Brief Overview of the American With Disabilities Act (ADA)
The ADA prohibits discrimination in hiring and placement against disabled persons who are otherwise qualified and who can perform the essential functions of a job with or without reasonable accommodation. Under the ADA, an employer must accommodate employees or applicants who request accommodation for a disability unless accommodation would create an undue hardship. The ADA also permits employers to require, as a job qualification, that an individual not “pose a direct threat to the health or safety of other individuals in the workplace.” The defense of “direct threat” is one that is raised frequently by employers in dealing with issues of substance abuse. The ADA defines direct threat as “a significant risk to the health or safety of others that cannot be eliminated by reasonable accommodation.”
In all cases, the determination that an individual with a disability poses a direct threat must be based on an individualized assessment of the person’s present ability to safely perform the essential functions of the job. In determining whether an individual poses a direct threat, the factors to be considered include:
- the duration of the risk;
- the nature and severity of the potential harm;
- the likelihood that the potential harm will occur; and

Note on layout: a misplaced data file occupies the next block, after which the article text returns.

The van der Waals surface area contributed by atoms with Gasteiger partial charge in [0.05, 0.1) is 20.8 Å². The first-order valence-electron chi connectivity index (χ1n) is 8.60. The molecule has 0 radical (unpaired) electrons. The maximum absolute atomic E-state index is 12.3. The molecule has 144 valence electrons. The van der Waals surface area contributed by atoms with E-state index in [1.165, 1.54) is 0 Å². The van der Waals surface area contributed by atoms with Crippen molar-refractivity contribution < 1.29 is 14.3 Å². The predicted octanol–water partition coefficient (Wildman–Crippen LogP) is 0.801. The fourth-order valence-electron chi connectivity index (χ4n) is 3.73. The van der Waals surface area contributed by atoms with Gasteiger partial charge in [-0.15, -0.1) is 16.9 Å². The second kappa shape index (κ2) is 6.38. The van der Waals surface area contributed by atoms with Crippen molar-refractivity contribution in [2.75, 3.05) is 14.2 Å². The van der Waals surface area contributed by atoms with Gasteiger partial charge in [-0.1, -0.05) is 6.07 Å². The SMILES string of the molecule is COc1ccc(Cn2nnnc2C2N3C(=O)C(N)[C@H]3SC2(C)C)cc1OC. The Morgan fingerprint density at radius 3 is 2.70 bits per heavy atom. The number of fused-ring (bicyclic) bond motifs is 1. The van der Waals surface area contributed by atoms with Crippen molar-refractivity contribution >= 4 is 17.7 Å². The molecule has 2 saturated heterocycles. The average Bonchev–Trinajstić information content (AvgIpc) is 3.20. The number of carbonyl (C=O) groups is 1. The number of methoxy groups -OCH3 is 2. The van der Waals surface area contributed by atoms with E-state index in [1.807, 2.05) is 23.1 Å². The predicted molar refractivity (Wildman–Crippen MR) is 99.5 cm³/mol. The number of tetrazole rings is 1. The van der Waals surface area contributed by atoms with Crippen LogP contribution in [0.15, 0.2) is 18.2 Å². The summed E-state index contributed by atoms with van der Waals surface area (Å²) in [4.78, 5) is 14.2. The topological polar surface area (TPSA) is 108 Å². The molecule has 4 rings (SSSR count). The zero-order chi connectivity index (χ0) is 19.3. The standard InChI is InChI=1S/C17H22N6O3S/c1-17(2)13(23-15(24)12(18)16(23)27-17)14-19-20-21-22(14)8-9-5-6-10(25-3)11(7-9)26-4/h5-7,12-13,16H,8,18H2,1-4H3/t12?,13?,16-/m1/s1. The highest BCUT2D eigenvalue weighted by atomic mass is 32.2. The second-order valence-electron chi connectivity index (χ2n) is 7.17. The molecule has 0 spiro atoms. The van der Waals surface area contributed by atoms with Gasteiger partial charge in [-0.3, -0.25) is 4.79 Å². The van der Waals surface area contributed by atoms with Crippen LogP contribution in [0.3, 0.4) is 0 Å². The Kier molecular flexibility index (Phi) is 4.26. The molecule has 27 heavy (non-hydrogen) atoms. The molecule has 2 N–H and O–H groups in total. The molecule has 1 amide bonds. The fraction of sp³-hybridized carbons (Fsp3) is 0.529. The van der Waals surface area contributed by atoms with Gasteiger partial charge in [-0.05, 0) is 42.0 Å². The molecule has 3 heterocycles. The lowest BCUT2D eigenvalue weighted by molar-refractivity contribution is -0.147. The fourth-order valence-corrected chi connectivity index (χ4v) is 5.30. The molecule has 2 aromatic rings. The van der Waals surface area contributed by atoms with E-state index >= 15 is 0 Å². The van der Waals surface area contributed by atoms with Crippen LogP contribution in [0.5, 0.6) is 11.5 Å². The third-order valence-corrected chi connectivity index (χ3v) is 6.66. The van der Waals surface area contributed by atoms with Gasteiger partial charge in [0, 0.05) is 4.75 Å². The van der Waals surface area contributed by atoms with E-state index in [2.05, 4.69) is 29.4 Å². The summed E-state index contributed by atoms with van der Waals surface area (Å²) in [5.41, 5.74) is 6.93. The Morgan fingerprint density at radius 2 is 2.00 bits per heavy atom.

- the imminence of the potential harm.
It is important to note that the EEOC has emphasized that an employer may not deny employment to an individual with a disability “merely because of a slightly increased risk. The risk can only be considered when it poses a significant risk, i.e., high probability of substantial harm; a speculative or remote risk is insufficient.”
- The ADA requires an individualized assessment of every disability and request for accommodation. There is no one size fits all approach that can be applied in every situation. With each employee and each request for accommodation, the employer should engage in an interactive dialogue with the employee or applicant.
- Discrimination has been found in cases where employers require routine testing in response to an employee self-disclosing as an alcoholic when other employees were not required to submit to the same routine testing. As such, unless it is your policy that all employees submit to routine testing, you may not require it of this employee.